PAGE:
Nearly all Asian States have ratified the International Covenant on Economic, Social and Cultural Rights (“ICESCR”) but only two Asian States (Kazakhstan and Mongolia) have signed or ratified its Optional Protocol.


All Asian States have ratified the Convention on the Elimination of All Forms of Discrimination Against Women (“CEDAW”) but many Asian States (including China and India) have not signed its Optional Protocol. Most Asian countries have ratified the Convention on the Rights of the Child (“CRC”) but many Asian States (including China and India) have not signed its Optional Protocol.

3. Accountability measures 

There are several mechanisms whereby the Asian States may be held accountable regarding the rights of persons with disabilities:

  • The CRPD: States Parties are required to submit an initial report to the  CRPD Committee two years after ratifying the CRPD (and every four years subsequently). However, it is important to note that the CRPD Committee has no enforcement powers against States Parties that fail to submit reports.

  • The ASEAN Inter-governmental Commission on Human Rights (“AICHR”): the AICHR should play a  key role in holding accountable ASEAN States. However, its current mandate is to promote (not enforce) human rights. There is no authority to receive, oversee, or investigate complaints


The United Nations Economic and Social Commission for Asia and the Pacific (“ESCAP”): the ESCAP (as part of the current Asia Pacific ‘decade 2013-2022’), is expected to play a monitoring role.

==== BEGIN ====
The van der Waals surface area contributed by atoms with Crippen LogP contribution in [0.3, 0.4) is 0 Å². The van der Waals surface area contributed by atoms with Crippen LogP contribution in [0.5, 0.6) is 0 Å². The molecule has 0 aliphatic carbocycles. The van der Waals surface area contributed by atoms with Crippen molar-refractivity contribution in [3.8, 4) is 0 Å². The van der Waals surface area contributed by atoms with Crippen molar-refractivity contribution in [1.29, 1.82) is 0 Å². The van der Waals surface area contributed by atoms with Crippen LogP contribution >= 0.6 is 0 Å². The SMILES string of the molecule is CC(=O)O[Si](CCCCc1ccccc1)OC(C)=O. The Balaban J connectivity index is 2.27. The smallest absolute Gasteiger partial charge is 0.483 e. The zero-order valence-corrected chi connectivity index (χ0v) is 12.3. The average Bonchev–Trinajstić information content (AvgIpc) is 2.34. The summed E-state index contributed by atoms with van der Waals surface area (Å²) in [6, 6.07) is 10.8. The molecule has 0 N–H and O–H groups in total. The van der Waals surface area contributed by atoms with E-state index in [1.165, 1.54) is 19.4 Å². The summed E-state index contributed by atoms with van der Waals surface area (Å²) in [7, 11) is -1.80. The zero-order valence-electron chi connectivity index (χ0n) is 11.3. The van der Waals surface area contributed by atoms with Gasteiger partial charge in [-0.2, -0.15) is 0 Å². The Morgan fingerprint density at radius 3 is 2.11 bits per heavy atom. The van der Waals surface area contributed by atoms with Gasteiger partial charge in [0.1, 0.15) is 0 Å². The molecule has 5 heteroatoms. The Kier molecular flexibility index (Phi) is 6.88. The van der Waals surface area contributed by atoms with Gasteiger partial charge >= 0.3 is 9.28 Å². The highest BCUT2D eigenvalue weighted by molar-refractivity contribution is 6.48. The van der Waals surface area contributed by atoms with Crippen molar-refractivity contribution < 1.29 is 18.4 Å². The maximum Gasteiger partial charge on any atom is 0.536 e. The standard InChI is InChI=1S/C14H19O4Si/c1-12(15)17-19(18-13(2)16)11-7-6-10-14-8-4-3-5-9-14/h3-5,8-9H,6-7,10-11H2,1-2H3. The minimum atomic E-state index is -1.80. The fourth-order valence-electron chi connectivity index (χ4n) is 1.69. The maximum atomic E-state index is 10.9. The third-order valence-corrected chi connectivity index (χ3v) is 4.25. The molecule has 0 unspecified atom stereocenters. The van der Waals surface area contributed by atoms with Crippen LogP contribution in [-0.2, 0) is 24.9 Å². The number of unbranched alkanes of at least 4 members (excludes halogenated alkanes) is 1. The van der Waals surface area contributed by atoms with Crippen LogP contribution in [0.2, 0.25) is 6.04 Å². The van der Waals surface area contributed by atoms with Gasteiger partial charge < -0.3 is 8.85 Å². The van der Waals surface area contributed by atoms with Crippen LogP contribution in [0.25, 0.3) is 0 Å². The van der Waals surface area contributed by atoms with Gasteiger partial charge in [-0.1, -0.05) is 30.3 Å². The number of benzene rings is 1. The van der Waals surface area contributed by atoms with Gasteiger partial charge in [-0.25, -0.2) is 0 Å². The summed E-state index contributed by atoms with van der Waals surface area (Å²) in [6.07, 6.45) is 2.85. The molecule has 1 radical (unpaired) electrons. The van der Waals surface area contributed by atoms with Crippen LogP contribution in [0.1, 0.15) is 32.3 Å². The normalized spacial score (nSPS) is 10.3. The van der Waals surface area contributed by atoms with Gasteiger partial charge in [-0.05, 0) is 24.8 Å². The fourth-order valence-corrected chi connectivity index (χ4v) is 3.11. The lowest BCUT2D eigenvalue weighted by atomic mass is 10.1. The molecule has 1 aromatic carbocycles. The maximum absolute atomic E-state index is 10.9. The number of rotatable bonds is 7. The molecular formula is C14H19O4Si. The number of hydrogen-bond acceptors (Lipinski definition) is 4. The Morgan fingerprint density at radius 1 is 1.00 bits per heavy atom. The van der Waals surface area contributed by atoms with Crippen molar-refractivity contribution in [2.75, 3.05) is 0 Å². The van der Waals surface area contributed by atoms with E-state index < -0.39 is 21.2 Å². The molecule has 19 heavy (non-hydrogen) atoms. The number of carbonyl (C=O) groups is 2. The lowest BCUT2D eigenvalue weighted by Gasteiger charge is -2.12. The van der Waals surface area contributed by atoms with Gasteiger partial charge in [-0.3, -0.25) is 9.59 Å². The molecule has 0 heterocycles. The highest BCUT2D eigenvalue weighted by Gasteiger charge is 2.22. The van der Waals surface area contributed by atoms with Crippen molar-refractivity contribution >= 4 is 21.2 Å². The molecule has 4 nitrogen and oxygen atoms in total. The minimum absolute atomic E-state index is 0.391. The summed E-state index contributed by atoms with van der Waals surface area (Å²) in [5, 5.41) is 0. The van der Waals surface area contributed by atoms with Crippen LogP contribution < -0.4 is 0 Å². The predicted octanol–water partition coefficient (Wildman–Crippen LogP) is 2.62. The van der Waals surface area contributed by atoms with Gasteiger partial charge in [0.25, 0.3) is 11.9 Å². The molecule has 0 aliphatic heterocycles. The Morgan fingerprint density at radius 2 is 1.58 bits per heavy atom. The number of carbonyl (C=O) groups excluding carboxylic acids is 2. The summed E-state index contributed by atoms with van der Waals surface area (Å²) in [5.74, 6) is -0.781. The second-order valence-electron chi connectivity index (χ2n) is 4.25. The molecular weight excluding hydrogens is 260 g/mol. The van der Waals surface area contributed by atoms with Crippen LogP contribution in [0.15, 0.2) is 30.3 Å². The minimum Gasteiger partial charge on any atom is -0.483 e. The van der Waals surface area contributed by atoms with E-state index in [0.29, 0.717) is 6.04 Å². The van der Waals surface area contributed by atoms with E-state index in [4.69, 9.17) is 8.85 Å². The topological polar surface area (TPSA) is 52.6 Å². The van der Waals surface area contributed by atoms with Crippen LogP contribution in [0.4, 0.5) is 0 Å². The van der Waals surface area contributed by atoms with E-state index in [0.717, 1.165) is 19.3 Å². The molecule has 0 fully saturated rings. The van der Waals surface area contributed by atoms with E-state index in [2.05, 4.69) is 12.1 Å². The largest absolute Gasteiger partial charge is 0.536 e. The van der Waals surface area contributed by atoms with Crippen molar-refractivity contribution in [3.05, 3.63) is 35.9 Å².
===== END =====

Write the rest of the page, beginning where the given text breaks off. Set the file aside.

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4. Main civil society actors 

  • Disabled Peoples’ International Asia-Pacific (“DPI-AP”): as one of the convening organizations of the ASEAN Disability Forums, the DPI-AP is a cross-disability, self-help, human rights organization of persons with disabilities. Based in Bangkok, it has organizations at the national level in Singapore and Indonesia.

  • Asia-Pacific Development Centre on Disability (“Centre”): based in Bangkok, the Centre brings people together from different parts of the region to share their expertise in disability-related areas (such as strengthening self-help organizations and implementing community-based rehabilitation services).

  • ASEAN Autism Network (“Network”): the Network supports and strengthens autism-related family support groups

  • ASEAN General Election Network for Disability Access (“AGENDA”): as a consortium led by the International Foundation for Electoral Systems, AGENDA aims to improve access to political and electoral life for persons with disabilities throughout Southeast Asia.

  • CBR Asia-Pacific Network: the CBR Asia-Pacific Network was established by the World Health Organization to promote and strengthen community-based rehabilitation across the region and to support members of the Network in 36 countries.

  • Institute on Disability and Public Policy (“Institute”): the Institute is a network of universities and non-governmental organizations that promote the analyses and understanding of public policies for persons with disabilities in the ASEAN region. It offers study fellowships, conducts policy research, and undertakes public education and capacity-building activities to realize the vision of an ASEAN region that is inclusive, barrier-free, and rights-based (where persons with disabilities are leaders in the determination of their own destinies).

  • Abilis Foundation, Save the Children, CBM International, Handicap International, Helen Keller Foundation, Leonard Cheshire Disability International, World Vision, ADD International, UNICEF and WHO made important contributions to the disability movement in Asia-Pacific